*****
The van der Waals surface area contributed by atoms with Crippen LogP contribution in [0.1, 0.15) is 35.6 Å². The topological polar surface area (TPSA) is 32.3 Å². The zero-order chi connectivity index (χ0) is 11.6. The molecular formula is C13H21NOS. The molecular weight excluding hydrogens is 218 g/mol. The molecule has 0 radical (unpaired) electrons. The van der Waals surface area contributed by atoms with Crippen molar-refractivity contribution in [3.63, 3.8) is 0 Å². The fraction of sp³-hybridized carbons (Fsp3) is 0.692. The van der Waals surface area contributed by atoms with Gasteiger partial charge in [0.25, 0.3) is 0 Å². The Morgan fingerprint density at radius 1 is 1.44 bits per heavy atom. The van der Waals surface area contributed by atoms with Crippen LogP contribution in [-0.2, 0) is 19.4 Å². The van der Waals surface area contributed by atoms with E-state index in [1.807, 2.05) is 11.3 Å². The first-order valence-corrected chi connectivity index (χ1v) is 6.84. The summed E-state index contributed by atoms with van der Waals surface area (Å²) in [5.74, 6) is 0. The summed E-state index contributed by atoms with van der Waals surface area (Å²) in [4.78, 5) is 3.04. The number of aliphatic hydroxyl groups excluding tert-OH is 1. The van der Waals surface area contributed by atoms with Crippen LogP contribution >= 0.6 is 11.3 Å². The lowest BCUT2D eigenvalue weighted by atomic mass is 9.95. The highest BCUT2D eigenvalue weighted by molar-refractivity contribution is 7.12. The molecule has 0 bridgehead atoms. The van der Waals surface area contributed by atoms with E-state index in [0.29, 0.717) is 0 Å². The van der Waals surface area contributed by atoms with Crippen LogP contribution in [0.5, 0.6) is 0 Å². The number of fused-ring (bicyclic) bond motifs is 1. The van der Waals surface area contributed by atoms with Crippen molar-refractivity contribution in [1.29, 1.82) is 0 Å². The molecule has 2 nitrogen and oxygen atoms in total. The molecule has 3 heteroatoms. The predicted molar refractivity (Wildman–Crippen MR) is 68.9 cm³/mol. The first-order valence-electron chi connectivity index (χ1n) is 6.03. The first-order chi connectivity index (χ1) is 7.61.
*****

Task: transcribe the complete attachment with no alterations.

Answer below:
The van der Waals surface area contributed by atoms with Crippen LogP contribution in [0.1, 0.15) is 35.6 Å². The topological polar surface area (TPSA) is 32.3 Å². The zero-order chi connectivity index (χ0) is 11.6. The molecular formula is C13H21NOS. The molecular weight excluding hydrogens is 218 g/mol. The molecule has 0 radical (unpaired) electrons. The van der Waals surface area contributed by atoms with Crippen molar-refractivity contribution in [3.63, 3.8) is 0 Å². The fraction of sp³-hybridized carbons (Fsp3) is 0.692. The van der Waals surface area contributed by atoms with Gasteiger partial charge in [0.25, 0.3) is 0 Å². The Morgan fingerprint density at radius 1 is 1.44 bits per heavy atom. The van der Waals surface area contributed by atoms with Crippen LogP contribution in [-0.2, 0) is 19.4 Å². The van der Waals surface area contributed by atoms with E-state index in [1.807, 2.05) is 11.3 Å². The first-order valence-corrected chi connectivity index (χ1v) is 6.84. The summed E-state index contributed by atoms with van der Waals surface area (Å²) in [5.74, 6) is 0. The summed E-state index contributed by atoms with van der Waals surface area (Å²) in [4.78, 5) is 3.04. The number of aliphatic hydroxyl groups excluding tert-OH is 1. The van der Waals surface area contributed by atoms with Crippen LogP contribution >= 0.6 is 11.3 Å². The lowest BCUT2D eigenvalue weighted by atomic mass is 9.95. The highest BCUT2D eigenvalue weighted by molar-refractivity contribution is 7.12. The molecule has 0 bridgehead atoms. The van der Waals surface area contributed by atoms with E-state index in [0.29, 0.717) is 0 Å². The van der Waals surface area contributed by atoms with Crippen LogP contribution in [0.5, 0.6) is 0 Å². The number of fused-ring (bicyclic) bond motifs is 1. The van der Waals surface area contributed by atoms with Crippen molar-refractivity contribution in [1.29, 1.82) is 0 Å². The molecule has 2 nitrogen and oxygen atoms in total. The molecule has 3 heteroatoms. The predicted molar refractivity (Wildman–Crippen MR) is 68.9 cm³/mol. The first-order valence-electron chi connectivity index (χ1n) is 6.03. The first-order chi connectivity index (χ1) is 7.61.